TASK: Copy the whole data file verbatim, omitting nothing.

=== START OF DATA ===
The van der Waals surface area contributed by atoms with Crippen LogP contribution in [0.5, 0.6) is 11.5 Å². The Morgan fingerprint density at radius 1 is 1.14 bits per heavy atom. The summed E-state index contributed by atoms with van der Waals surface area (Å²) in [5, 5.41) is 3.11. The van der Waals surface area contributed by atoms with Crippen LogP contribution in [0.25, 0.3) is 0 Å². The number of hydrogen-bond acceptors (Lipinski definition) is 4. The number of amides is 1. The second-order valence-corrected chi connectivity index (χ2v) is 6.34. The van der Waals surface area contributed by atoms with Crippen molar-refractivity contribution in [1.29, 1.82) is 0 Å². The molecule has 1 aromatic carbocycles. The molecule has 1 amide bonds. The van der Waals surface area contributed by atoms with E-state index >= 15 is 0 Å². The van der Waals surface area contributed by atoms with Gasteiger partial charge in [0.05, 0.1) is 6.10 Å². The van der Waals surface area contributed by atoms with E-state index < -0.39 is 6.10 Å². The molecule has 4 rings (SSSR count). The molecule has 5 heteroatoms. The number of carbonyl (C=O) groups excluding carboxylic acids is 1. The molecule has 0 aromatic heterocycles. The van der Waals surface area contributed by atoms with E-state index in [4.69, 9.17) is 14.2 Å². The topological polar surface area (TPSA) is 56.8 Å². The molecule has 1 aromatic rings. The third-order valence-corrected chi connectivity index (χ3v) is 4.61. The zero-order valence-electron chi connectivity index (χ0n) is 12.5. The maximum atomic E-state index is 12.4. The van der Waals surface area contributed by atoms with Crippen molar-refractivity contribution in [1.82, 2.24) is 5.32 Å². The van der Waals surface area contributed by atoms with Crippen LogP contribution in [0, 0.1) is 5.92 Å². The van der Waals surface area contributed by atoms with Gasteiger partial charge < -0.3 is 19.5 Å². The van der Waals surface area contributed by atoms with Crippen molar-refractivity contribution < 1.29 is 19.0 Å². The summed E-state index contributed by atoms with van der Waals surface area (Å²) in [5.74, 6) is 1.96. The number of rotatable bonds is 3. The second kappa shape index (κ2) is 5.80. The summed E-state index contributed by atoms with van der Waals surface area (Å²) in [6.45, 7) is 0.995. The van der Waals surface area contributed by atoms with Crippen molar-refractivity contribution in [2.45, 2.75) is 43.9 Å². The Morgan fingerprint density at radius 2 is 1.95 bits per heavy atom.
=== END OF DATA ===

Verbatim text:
The van der Waals surface area contributed by atoms with Crippen LogP contribution in [0.5, 0.6) is 11.5 Å². The Morgan fingerprint density at radius 1 is 1.14 bits per heavy atom. The summed E-state index contributed by atoms with van der Waals surface area (Å²) in [5, 5.41) is 3.11. The van der Waals surface area contributed by atoms with Crippen LogP contribution in [0.25, 0.3) is 0 Å². The number of hydrogen-bond acceptors (Lipinski definition) is 4. The number of amides is 1. The second-order valence-corrected chi connectivity index (χ2v) is 6.34. The van der Waals surface area contributed by atoms with Crippen molar-refractivity contribution in [1.29, 1.82) is 0 Å². The molecule has 1 aromatic carbocycles. The molecule has 1 amide bonds. The van der Waals surface area contributed by atoms with E-state index >= 15 is 0 Å². The van der Waals surface area contributed by atoms with Gasteiger partial charge in [0.05, 0.1) is 6.10 Å². The van der Waals surface area contributed by atoms with E-state index < -0.39 is 6.10 Å². The molecule has 4 rings (SSSR count). The molecule has 5 heteroatoms. The number of carbonyl (C=O) groups excluding carboxylic acids is 1. The molecule has 0 aromatic heterocycles. The van der Waals surface area contributed by atoms with E-state index in [4.69, 9.17) is 14.2 Å². The topological polar surface area (TPSA) is 56.8 Å². The molecule has 1 aromatic rings. The third-order valence-corrected chi connectivity index (χ3v) is 4.61. The zero-order valence-electron chi connectivity index (χ0n) is 12.5. The maximum atomic E-state index is 12.4. The van der Waals surface area contributed by atoms with Crippen molar-refractivity contribution in [1.82, 2.24) is 5.32 Å². The van der Waals surface area contributed by atoms with Crippen LogP contribution in [0, 0.1) is 5.92 Å². The van der Waals surface area contributed by atoms with Gasteiger partial charge < -0.3 is 19.5 Å². The van der Waals surface area contributed by atoms with Crippen molar-refractivity contribution < 1.29 is 19.0 Å². The summed E-state index contributed by atoms with van der Waals surface area (Å²) in [5.74, 6) is 1.96. The number of rotatable bonds is 3. The second kappa shape index (κ2) is 5.80. The summed E-state index contributed by atoms with van der Waals surface area (Å²) in [6.45, 7) is 0.995. The van der Waals surface area contributed by atoms with Crippen molar-refractivity contribution in [2.45, 2.75) is 43.9 Å². The Morgan fingerprint density at radius 2 is 1.95 bits per heavy atom.